The number of drudges and camp followers was still larger, and more addicted to lust and cruelty.
Society does little else than to teach its girls to be dolls and drudges.
The household drudge herself, she has no drudges to wait upon her.
The chief solicitude of the rich and of the ruler in the old civilization had been to keep up a supply of drudges.
Another was advocating that the Kings ministers must be people of quality, with the real workers as drudges under their control.
There is nothing for them but to be drudges and mothers, to bear and to bring up children.
That's the great empire they boast about of drudges and whipped serfs.
The tenants seem to have been drudges to perform the most laborious and servile offices.
The number of drudges and camp-followers was still greater, and more abandoned to lust and cruelty.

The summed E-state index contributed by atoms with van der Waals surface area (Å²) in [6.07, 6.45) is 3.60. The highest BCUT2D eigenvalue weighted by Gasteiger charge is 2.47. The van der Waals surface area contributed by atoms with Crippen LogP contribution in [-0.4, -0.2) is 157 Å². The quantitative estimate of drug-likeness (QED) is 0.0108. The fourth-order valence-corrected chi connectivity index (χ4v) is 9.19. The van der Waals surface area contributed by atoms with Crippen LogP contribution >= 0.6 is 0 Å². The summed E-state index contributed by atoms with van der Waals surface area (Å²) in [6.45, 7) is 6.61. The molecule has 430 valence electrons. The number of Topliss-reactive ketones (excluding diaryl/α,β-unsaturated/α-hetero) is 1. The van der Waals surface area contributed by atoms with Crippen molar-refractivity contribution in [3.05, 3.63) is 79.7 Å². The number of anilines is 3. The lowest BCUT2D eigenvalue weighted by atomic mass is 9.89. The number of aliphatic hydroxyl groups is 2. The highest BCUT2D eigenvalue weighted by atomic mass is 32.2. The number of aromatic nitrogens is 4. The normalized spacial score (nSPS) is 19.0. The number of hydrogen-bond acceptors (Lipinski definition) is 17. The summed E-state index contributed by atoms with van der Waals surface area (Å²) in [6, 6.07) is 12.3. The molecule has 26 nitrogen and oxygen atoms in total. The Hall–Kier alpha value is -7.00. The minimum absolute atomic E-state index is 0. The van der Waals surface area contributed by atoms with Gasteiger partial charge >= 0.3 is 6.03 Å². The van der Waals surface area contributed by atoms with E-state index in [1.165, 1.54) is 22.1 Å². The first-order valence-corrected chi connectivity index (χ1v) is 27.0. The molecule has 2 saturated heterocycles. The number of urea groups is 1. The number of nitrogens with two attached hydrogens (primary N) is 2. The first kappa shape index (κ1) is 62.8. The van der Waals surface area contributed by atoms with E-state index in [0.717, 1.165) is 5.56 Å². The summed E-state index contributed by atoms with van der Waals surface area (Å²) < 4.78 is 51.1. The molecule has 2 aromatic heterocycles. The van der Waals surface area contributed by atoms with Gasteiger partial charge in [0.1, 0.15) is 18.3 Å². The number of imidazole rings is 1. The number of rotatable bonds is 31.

The dwarfs are the serfs and drudges of the taller race, to whom they are distinctly inferior in intellectual capacity.
late 15c., "one employed in mean, servile, or distasteful work," missing in Old English and Middle English (but cf. Middle English druggen "do menial or monotonous work; druggunge, mid-13c., in Barnhart), but apparently related to Old English dreogan "to work, suffer, endure" (see endure). The verb is from 1540s. Related: Drudged; drudging. The surname is from 13c., probably from Old French dragie "a mixture of grains sown together," thus, a grower of this crop.